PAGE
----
“We enjoy having them around” says Samantha, which is not what you’d usually hear from a Financial Controller when talking about their Audit team. “They have seen the changes, the shift in culture, they have absorbed our philosophy and out of all our professional services partners they are the ones who know us the best”.
The partnership is evolving with Kilmarnock, Nexia has provided Audit and Governance Services for sometime, and more recently is working with the team at a Business Advisory level. “We’ve always had a trusted relationship with the Kilmarnock Enterprises team” says Jane. “We have strong relationships throughout the business so our knowledge is deep, which has meant we’ve been able to be a consistent advisor to the business, and provide enhancements and recommendations to the team that are of value”.
Excitement levels rise when you ask what the future holds for Kilmarnock with both Samantha and Michelle passionately talking of replicating the Kilmarnock model in other centres around the country and the globe. Michelle points out that “nobody should have to feel undervalued or stand on the margins of society” and that’s why the Kilmarnock model can work not only for people with different abilities, but also for migrant workers and other such groups of people looking for education and employment.
Kilmarnock employs over 80 people, most with some form of intellectual disability. They fulfil commercial manufacturing contracts for some of New Zealand’s biggest businesses including Fonterra, The Gough Group, Nutrient Rescue and Air New Zealand. They have a comprehensive and holistic health and wellness programme that addresses fitness, nutrition, personal safety, budgeting, self-determination and confidence. In addition to encouraging professional growth, the structure they’ve developed also empowers the team to gain more independence.
In 2017, Kilmarnock established an Academy to provide a place of hands-on learning, which would give people with intellectual disabilities another chance to excel in education.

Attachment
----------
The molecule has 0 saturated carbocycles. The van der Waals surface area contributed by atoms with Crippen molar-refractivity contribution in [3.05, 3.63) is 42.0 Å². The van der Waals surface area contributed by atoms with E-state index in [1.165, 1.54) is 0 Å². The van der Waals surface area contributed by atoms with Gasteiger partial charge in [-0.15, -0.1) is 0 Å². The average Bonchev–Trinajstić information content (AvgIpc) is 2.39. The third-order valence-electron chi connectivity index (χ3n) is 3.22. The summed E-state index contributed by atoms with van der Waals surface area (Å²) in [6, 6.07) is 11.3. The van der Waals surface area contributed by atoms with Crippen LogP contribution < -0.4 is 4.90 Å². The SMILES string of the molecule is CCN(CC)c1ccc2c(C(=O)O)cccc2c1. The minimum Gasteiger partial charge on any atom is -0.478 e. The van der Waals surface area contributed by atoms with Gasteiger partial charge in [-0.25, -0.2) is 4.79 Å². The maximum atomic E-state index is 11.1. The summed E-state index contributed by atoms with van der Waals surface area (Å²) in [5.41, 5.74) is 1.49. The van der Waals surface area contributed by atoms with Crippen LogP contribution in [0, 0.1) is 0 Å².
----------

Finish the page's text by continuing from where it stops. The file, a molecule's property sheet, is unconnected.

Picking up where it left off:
This development further proved they are no longer just an employer. The Kilmarnock Academy has seen an increase in the number of people who now work offsite at various businesses around Canterbury. A recent Kilmarnock graduate is now a café assistant at Foodstuffs, and she gained the job because of her superior health and safety qualifications.
Business is being won on capability, and recently a large contract was moved from a traditional manufacturing business to Kilmarnock purely because they do a better job, the social and community benefits are just the cherry on top. “We challenge businesses to look at their supply chain or who they are currently outsourcing to, as we are confident that our quality and customer services are equal to our commercial counterparts,” says Michelle of the six service lines that Kilmarnock offer.
“Our partnerships are mutually beneficial. What sets us apart is our commitment to providing a fun, respectful, and inclusive workplace.”
The challenges will always exist, but when you’ve developed a culture that is envied by the social and commercial business worlds alike, you will ride out most storms. The future is looking bright for Kilmarnock, and having trusted partners like Nexia New Zealand is essential to supporting their mission to change attitudes and empower people, while achieving sustainable results in a commercial marketplace.
“Our ability to reach unity in diversity will be the beauty and the test of our civilisation.” - Mahatma Ghandi